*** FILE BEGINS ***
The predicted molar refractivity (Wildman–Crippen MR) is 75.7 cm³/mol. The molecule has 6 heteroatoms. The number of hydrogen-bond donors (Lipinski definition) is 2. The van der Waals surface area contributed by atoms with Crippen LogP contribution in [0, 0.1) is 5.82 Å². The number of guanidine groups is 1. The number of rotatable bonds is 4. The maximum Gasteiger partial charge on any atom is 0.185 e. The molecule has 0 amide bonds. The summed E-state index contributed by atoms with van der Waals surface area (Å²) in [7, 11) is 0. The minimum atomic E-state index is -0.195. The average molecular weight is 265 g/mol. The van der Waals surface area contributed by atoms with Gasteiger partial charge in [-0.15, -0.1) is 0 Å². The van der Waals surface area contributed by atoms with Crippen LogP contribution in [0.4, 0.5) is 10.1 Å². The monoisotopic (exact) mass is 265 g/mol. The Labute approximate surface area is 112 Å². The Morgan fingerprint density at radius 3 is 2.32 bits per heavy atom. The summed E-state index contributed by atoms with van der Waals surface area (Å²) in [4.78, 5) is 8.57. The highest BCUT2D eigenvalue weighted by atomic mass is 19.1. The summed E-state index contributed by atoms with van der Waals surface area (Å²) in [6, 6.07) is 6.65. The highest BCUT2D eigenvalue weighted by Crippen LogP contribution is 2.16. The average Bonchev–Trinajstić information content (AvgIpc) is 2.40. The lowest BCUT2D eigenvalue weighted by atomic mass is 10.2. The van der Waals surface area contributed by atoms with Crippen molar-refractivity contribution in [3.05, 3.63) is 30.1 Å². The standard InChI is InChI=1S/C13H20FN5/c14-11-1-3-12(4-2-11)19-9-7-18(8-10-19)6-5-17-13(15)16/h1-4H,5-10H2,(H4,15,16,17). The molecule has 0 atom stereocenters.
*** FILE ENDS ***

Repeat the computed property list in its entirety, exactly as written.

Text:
The predicted molar refractivity (Wildman–Crippen MR) is 75.7 cm³/mol. The molecule has 6 heteroatoms. The number of hydrogen-bond donors (Lipinski definition) is 2. The van der Waals surface area contributed by atoms with Crippen LogP contribution in [0, 0.1) is 5.82 Å². The number of guanidine groups is 1. The number of rotatable bonds is 4. The maximum Gasteiger partial charge on any atom is 0.185 e. The molecule has 0 amide bonds. The summed E-state index contributed by atoms with van der Waals surface area (Å²) in [7, 11) is 0. The minimum atomic E-state index is -0.195. The average molecular weight is 265 g/mol. The van der Waals surface area contributed by atoms with Gasteiger partial charge in [-0.15, -0.1) is 0 Å². The van der Waals surface area contributed by atoms with Crippen LogP contribution in [0.4, 0.5) is 10.1 Å². The monoisotopic (exact) mass is 265 g/mol. The Labute approximate surface area is 112 Å². The Morgan fingerprint density at radius 3 is 2.32 bits per heavy atom. The summed E-state index contributed by atoms with van der Waals surface area (Å²) in [4.78, 5) is 8.57. The highest BCUT2D eigenvalue weighted by atomic mass is 19.1. The summed E-state index contributed by atoms with van der Waals surface area (Å²) in [6, 6.07) is 6.65. The highest BCUT2D eigenvalue weighted by Crippen LogP contribution is 2.16. The average Bonchev–Trinajstić information content (AvgIpc) is 2.40. The lowest BCUT2D eigenvalue weighted by atomic mass is 10.2. The van der Waals surface area contributed by atoms with Crippen molar-refractivity contribution in [3.05, 3.63) is 30.1 Å². The standard InChI is InChI=1S/C13H20FN5/c14-11-1-3-12(4-2-11)19-9-7-18(8-10-19)6-5-17-13(15)16/h1-4H,5-10H2,(H4,15,16,17). The molecule has 0 atom stereocenters.